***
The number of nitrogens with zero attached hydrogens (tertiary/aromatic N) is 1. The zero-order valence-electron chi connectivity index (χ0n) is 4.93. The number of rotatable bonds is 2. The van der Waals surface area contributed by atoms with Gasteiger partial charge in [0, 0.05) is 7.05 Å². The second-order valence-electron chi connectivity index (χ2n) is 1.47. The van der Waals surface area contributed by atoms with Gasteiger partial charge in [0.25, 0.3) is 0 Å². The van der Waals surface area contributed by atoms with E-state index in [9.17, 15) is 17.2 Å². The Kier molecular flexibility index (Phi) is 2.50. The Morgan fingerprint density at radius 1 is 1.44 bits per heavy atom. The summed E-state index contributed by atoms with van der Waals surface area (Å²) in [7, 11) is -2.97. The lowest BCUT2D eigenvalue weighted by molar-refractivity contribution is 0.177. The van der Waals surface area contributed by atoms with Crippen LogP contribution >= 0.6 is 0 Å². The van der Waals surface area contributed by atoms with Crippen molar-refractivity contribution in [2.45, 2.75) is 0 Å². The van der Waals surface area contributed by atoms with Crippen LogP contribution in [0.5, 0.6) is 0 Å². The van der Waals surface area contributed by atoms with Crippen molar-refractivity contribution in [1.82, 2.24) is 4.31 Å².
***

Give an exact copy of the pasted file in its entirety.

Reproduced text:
The number of nitrogens with zero attached hydrogens (tertiary/aromatic N) is 1. The zero-order valence-electron chi connectivity index (χ0n) is 4.93. The number of rotatable bonds is 2. The van der Waals surface area contributed by atoms with Gasteiger partial charge in [0, 0.05) is 7.05 Å². The second-order valence-electron chi connectivity index (χ2n) is 1.47. The van der Waals surface area contributed by atoms with Gasteiger partial charge in [0.25, 0.3) is 0 Å². The van der Waals surface area contributed by atoms with E-state index in [9.17, 15) is 17.2 Å². The Kier molecular flexibility index (Phi) is 2.50. The Morgan fingerprint density at radius 1 is 1.44 bits per heavy atom. The summed E-state index contributed by atoms with van der Waals surface area (Å²) in [7, 11) is -2.97. The lowest BCUT2D eigenvalue weighted by molar-refractivity contribution is 0.177. The van der Waals surface area contributed by atoms with Crippen LogP contribution >= 0.6 is 0 Å². The van der Waals surface area contributed by atoms with Crippen molar-refractivity contribution in [2.45, 2.75) is 0 Å². The van der Waals surface area contributed by atoms with Crippen LogP contribution in [0.5, 0.6) is 0 Å². The van der Waals surface area contributed by atoms with Crippen molar-refractivity contribution in [1.82, 2.24) is 4.31 Å².